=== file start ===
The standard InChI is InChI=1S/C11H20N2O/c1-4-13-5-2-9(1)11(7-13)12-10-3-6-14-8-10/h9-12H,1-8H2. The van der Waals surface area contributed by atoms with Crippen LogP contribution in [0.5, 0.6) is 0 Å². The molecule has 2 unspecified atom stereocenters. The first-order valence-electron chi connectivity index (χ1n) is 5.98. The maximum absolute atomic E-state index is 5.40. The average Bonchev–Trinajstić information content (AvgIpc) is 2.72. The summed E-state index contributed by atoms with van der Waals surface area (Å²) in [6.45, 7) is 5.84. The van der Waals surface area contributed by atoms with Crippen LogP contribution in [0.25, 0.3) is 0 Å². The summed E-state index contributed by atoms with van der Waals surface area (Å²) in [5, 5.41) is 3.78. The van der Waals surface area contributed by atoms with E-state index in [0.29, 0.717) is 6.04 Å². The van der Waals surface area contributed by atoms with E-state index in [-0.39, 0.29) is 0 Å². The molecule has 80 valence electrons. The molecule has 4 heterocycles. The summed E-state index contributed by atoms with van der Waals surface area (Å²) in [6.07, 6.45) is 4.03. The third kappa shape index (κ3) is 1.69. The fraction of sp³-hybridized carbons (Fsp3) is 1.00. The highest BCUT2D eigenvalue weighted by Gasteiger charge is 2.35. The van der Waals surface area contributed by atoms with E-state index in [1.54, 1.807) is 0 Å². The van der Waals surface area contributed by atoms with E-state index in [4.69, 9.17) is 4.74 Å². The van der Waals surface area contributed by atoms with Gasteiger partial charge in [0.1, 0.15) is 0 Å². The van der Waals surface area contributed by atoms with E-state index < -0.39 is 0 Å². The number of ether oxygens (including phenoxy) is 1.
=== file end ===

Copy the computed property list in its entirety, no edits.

The standard InChI is InChI=1S/C11H20N2O/c1-4-13-5-2-9(1)11(7-13)12-10-3-6-14-8-10/h9-12H,1-8H2. The van der Waals surface area contributed by atoms with Crippen LogP contribution in [0.5, 0.6) is 0 Å². The molecule has 2 unspecified atom stereocenters. The first-order valence-electron chi connectivity index (χ1n) is 5.98. The maximum absolute atomic E-state index is 5.40. The average Bonchev–Trinajstić information content (AvgIpc) is 2.72. The summed E-state index contributed by atoms with van der Waals surface area (Å²) in [6.45, 7) is 5.84. The van der Waals surface area contributed by atoms with Crippen LogP contribution in [0.25, 0.3) is 0 Å². The summed E-state index contributed by atoms with van der Waals surface area (Å²) in [5, 5.41) is 3.78. The van der Waals surface area contributed by atoms with E-state index in [0.29, 0.717) is 6.04 Å². The van der Waals surface area contributed by atoms with E-state index in [-0.39, 0.29) is 0 Å². The molecule has 80 valence electrons. The molecule has 4 heterocycles. The summed E-state index contributed by atoms with van der Waals surface area (Å²) in [6.07, 6.45) is 4.03. The third kappa shape index (κ3) is 1.69. The fraction of sp³-hybridized carbons (Fsp3) is 1.00. The highest BCUT2D eigenvalue weighted by Gasteiger charge is 2.35. The van der Waals surface area contributed by atoms with E-state index in [1.54, 1.807) is 0 Å². The van der Waals surface area contributed by atoms with E-state index in [4.69, 9.17) is 4.74 Å². The van der Waals surface area contributed by atoms with Gasteiger partial charge in [0.1, 0.15) is 0 Å². The van der Waals surface area contributed by atoms with E-state index < -0.39 is 0 Å². The number of ether oxygens (including phenoxy) is 1.